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In the tradition of "Back In My Day" stories, my father often talks about how much better fishing was when he was a kid. Visions of huge trout pulled from our own local lakes and rivers to this day make my fingers twitch as dad tells us how things used to be. But now the fishing isn't quite as good. There are much less fish and they are generally smaller. It has even gotten to the point where my father refuses to "waste" his time fishing the blue ribbon waters here in Utah and will only head North in search of bigger and better opportunities.

Why? What happened? Where are these lunkers our parents told us about? What can we do to make sure there are fish in our favorite holes when we get older? What must be done so that our kids will still be able to fish the streams we grew up on?

The answer is simple. We must leave the fish in the water.

With ever increasing fishing pressure on our waters, the only way to get more fish and bigger fish is to leave them where we find them. Don't get me wrong, I'm not advocating that we stop fishing all together. That cure would be worse than the disease. But we don't have to, and shouldn't keep every fish we catch.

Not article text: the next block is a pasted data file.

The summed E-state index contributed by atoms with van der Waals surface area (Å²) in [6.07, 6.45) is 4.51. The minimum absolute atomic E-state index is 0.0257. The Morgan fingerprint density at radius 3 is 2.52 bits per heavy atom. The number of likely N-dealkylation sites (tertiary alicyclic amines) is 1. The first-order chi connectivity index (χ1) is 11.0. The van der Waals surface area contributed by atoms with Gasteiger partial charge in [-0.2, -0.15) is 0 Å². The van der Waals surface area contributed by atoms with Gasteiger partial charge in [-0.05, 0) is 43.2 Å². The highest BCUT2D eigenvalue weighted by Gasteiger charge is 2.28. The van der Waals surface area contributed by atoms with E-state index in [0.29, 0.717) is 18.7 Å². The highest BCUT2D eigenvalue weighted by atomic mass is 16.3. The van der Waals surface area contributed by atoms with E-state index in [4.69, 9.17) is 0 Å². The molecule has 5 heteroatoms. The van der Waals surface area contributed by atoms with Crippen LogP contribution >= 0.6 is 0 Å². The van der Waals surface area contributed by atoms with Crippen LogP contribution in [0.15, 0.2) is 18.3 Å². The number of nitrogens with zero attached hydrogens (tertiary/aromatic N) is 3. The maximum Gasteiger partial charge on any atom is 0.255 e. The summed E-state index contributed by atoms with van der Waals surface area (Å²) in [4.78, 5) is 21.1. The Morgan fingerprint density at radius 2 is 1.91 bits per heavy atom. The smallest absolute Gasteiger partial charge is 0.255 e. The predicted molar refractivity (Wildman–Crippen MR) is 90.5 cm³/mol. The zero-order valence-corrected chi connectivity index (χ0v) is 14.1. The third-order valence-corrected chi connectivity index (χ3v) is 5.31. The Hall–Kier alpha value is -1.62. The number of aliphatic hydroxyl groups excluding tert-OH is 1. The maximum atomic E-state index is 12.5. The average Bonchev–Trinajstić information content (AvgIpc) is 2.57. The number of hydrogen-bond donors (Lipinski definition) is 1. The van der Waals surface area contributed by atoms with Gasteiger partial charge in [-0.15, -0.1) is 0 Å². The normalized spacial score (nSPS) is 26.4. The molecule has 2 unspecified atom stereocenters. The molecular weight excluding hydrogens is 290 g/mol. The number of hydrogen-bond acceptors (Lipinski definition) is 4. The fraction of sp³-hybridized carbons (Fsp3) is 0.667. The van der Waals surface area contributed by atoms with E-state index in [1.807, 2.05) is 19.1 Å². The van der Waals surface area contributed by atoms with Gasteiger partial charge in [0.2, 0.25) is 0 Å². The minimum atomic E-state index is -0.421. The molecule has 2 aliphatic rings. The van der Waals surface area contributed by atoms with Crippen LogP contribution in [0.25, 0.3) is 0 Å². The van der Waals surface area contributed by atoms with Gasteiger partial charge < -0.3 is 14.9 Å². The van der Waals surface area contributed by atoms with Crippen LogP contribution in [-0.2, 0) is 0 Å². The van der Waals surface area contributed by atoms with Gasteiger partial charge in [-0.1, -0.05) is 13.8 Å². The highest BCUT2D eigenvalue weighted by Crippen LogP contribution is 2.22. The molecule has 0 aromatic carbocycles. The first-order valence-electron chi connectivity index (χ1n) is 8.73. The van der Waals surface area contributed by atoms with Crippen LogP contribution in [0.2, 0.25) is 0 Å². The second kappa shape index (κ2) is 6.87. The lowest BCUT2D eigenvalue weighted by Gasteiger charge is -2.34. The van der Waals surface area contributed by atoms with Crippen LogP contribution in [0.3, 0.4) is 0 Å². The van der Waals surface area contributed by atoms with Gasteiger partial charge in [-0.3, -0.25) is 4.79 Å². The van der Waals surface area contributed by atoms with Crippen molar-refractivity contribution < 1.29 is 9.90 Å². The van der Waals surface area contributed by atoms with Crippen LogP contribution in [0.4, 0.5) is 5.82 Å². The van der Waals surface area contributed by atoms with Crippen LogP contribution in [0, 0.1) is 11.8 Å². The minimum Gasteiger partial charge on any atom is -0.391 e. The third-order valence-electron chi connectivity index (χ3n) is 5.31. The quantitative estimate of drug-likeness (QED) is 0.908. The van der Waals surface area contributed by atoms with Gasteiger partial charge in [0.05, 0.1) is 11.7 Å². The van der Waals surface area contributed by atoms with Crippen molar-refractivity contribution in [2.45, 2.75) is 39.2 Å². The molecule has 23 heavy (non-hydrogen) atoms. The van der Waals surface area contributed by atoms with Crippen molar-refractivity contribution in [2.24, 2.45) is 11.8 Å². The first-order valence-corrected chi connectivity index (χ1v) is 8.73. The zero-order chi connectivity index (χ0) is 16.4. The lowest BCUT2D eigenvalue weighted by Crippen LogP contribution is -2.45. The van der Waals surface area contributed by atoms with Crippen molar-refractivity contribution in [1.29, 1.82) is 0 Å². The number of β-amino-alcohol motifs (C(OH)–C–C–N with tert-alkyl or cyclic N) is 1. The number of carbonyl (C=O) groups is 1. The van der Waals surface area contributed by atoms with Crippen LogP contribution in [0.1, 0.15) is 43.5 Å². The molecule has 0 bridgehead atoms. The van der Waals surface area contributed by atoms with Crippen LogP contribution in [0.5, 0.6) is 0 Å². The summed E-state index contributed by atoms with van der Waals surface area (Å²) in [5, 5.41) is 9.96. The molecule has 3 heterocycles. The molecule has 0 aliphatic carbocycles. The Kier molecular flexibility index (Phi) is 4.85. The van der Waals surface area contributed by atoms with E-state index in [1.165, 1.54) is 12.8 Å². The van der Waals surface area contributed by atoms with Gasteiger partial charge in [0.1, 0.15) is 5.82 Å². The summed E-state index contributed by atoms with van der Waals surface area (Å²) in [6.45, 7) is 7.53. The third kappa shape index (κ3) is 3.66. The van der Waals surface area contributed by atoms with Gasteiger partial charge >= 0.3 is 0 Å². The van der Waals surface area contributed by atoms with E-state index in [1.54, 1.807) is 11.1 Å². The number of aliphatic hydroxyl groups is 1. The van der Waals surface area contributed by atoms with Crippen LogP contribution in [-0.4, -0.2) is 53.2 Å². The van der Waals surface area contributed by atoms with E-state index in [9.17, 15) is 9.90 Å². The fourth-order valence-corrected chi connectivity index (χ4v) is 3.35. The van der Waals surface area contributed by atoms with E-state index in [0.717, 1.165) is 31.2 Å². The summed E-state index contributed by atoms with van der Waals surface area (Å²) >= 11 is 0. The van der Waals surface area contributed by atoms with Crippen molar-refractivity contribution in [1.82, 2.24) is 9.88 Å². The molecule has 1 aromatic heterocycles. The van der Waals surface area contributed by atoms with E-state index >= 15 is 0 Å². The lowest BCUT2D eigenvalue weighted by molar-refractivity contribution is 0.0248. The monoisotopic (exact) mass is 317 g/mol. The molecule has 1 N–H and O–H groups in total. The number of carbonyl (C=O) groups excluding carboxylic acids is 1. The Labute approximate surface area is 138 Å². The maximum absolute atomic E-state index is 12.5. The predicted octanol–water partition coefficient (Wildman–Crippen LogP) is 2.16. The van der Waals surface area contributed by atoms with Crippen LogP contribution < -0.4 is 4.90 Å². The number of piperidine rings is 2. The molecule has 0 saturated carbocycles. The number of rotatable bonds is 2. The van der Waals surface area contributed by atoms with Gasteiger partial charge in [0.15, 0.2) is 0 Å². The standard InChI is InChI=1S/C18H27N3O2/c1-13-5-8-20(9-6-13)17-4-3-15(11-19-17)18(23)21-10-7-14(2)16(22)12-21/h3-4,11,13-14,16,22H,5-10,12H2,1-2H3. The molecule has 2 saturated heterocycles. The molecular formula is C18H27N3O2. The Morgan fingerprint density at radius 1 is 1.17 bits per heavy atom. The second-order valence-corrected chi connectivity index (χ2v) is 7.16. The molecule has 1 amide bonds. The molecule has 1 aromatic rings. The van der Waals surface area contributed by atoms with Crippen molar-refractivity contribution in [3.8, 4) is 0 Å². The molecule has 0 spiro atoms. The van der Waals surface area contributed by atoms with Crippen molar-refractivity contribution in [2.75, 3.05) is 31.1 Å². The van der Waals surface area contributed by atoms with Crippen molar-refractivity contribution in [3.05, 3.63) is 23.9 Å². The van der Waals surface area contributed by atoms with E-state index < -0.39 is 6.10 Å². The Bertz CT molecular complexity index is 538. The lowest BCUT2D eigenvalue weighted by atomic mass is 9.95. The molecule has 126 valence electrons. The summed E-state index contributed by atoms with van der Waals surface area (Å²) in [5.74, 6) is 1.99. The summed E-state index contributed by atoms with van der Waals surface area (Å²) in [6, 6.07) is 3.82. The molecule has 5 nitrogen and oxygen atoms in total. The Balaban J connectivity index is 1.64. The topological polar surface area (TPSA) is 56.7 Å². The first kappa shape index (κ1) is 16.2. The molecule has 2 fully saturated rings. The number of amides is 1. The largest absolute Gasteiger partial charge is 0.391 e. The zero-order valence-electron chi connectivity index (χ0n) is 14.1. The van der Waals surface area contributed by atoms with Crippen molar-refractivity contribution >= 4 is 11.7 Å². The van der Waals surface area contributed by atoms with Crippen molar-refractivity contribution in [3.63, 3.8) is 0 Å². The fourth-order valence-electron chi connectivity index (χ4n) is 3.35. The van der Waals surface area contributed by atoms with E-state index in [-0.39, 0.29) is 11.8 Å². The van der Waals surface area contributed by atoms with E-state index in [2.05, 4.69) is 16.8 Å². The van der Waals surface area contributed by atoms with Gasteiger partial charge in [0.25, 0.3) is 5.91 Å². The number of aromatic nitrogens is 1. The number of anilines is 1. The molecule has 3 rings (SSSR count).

Those fishermen who have attained an "enlightened" state of awareness have long known the virtues of practicing catch and release. This policy not only allows existing fish to get bigger, but to spawn and provide for future generations of fish.

Not everyone wants to release all the fish they catch. Some people actually like to eat what they've caught. No problem. These people should know that the smaller fish are actually firmer and better tasting than bigger fish. Those who like to keep and eat their catch should be happy to put back their larger fish to let them spawn.

And lastly, to protect the future of our fishing, we need tighter regulations. In parts of Utah where I live, you are allowed to take eight fish home with you. Eight! Imagine how big the fish in these lakes would get if we left some of them there!

But whatever we do, we need to protect our resources. That way we won't have to tell our own kids how big the fish used to be. We can show them.